Following the events of January 6th, 2021, Secretary of Defense Lloyd J. Austin made the extreme decision to bring all operations to a stop to examine and address what he believed was a fresh appearance of extremism within the ranks. He along with other top brass seemed surprised by seeing servicemembers at the US Capitol on that fateful day.
Despite his assumptions about it being prevalent, the numbers don’t lie. 884 people were charged for actions that day. Less than 10% were Veterans, with five people who are known to be serving at the time; one US Marine Corps officer on active duty, and four reservists whose branch is unspecified. To the top brass, this is unacceptable, even one is too much.
While Sec Def Austin has a point, and one extremist is too many, the belief that extremism is ramping up too much in the US military is going the wrong way with things. This is a problem that is always lurking in the shadows.
When you ask rough men to do rough things and fail to provide an environment of respect for these servicemembers problems are bound to spring up. During the latest conflicts in Iraq and Afghanistan, the only way you were seeing mental health was by being on a bigger base. Combat outposts and patrol bases barely had any medical services, if any at all. It was easy for many of these men and women to develop biases because quite simply they can keep them alive while serving in combat.
Upon coming home, they are supposed to be forgotten about or changed. Some people unfortunately cannot quite seem to let that go so easily, and they keep them fresh in their minds until someone can help them uncover the why and change it.
Then you have those who are born in parts of the country where those biases can mean the difference between life and death in their experience. These people have seen it all and have their reasons for feeling like they do. Does it excuse it? Not in the least, but those instincts of knowing how to read and trust people are crucial. It can mean the difference for an entire unit while on patrol or while working with foreign nationals.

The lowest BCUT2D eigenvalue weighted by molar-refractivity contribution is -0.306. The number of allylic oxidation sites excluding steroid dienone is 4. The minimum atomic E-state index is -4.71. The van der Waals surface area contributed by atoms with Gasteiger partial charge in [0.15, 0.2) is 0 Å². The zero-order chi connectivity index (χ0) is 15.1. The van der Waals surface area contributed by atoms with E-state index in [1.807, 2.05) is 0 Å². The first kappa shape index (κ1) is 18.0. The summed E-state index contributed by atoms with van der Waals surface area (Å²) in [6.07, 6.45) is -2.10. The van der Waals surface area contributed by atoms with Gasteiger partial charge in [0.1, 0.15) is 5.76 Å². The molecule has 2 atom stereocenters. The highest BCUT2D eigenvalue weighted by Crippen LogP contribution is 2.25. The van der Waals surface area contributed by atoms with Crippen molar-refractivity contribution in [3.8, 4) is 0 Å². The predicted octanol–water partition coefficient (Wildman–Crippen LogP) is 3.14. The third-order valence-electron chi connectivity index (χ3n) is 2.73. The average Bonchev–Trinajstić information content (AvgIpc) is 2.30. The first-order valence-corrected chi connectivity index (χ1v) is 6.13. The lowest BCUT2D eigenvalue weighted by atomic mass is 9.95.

Skills like these make the kinds of people who are most prone to extreme views some of the most common candidates for recruiters. They are often poor and from either the inner city or rural parts of the country. That kind of thought process boils across all racial and geographic boundaries too. For many, basic training gets all of that out. A fight or two over the wrong words, and people learn that it’s not allowed.
Once someone signs that dotted line to serve, they find themselves under different rules than civilians. The First Amendment, for example, is gone. They instead have a watered-down version of it. They cannot say or do things that disrespect top brass (including the President), nor bring discredit upon their service. That means those having extremist views are often excused as a joke, or they simply serve with their views in silence.
For leadership across the board, the second one is the biggest problem and a huge risk. Those extremists who serve in silence present a gigantic risk of going to the max with it, and while it has happened in the past, it has largely been eradicated.
Despite what Sec Def Austin thinks he saw, the service members at the Capitol were not there to be extremists. They were there to support President Trump. A man they felt was making the military better by taking care of them as well as our nation’s veterans. He had a special connection with many. Not because he was one of them, but because he genuinely acted as if he cared. Which is something many service members don’t see while serving.